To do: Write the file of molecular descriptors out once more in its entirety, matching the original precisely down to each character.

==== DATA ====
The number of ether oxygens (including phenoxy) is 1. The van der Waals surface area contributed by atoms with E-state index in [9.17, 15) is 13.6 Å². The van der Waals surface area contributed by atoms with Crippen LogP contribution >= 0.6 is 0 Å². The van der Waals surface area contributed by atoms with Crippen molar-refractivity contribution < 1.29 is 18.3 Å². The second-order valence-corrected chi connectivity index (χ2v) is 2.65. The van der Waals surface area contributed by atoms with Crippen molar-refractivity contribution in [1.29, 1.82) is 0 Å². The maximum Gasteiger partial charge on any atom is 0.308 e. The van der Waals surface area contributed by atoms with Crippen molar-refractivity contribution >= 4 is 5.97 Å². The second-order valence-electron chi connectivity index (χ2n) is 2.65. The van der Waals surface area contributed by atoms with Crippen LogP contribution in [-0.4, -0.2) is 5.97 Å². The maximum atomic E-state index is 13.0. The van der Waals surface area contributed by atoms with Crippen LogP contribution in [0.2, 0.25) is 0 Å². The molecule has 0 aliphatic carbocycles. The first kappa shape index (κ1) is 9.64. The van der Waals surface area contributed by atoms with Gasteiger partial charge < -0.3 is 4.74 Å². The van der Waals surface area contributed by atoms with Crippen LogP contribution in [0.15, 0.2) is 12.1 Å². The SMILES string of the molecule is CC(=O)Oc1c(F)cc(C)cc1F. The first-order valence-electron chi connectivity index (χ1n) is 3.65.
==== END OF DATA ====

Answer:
The number of ether oxygens (including phenoxy) is 1. The van der Waals surface area contributed by atoms with E-state index in [9.17, 15) is 13.6 Å². The van der Waals surface area contributed by atoms with Crippen LogP contribution >= 0.6 is 0 Å². The van der Waals surface area contributed by atoms with Crippen molar-refractivity contribution < 1.29 is 18.3 Å². The second-order valence-corrected chi connectivity index (χ2v) is 2.65. The van der Waals surface area contributed by atoms with Crippen molar-refractivity contribution in [1.29, 1.82) is 0 Å². The maximum Gasteiger partial charge on any atom is 0.308 e. The van der Waals surface area contributed by atoms with Crippen molar-refractivity contribution >= 4 is 5.97 Å². The second-order valence-electron chi connectivity index (χ2n) is 2.65. The van der Waals surface area contributed by atoms with Crippen LogP contribution in [-0.4, -0.2) is 5.97 Å². The maximum atomic E-state index is 13.0. The van der Waals surface area contributed by atoms with Crippen LogP contribution in [0.2, 0.25) is 0 Å². The molecule has 0 aliphatic carbocycles. The first kappa shape index (κ1) is 9.64. The van der Waals surface area contributed by atoms with Gasteiger partial charge < -0.3 is 4.74 Å². The van der Waals surface area contributed by atoms with Crippen LogP contribution in [0.15, 0.2) is 12.1 Å². The SMILES string of the molecule is CC(=O)Oc1c(F)cc(C)cc1F. The first-order valence-electron chi connectivity index (χ1n) is 3.65.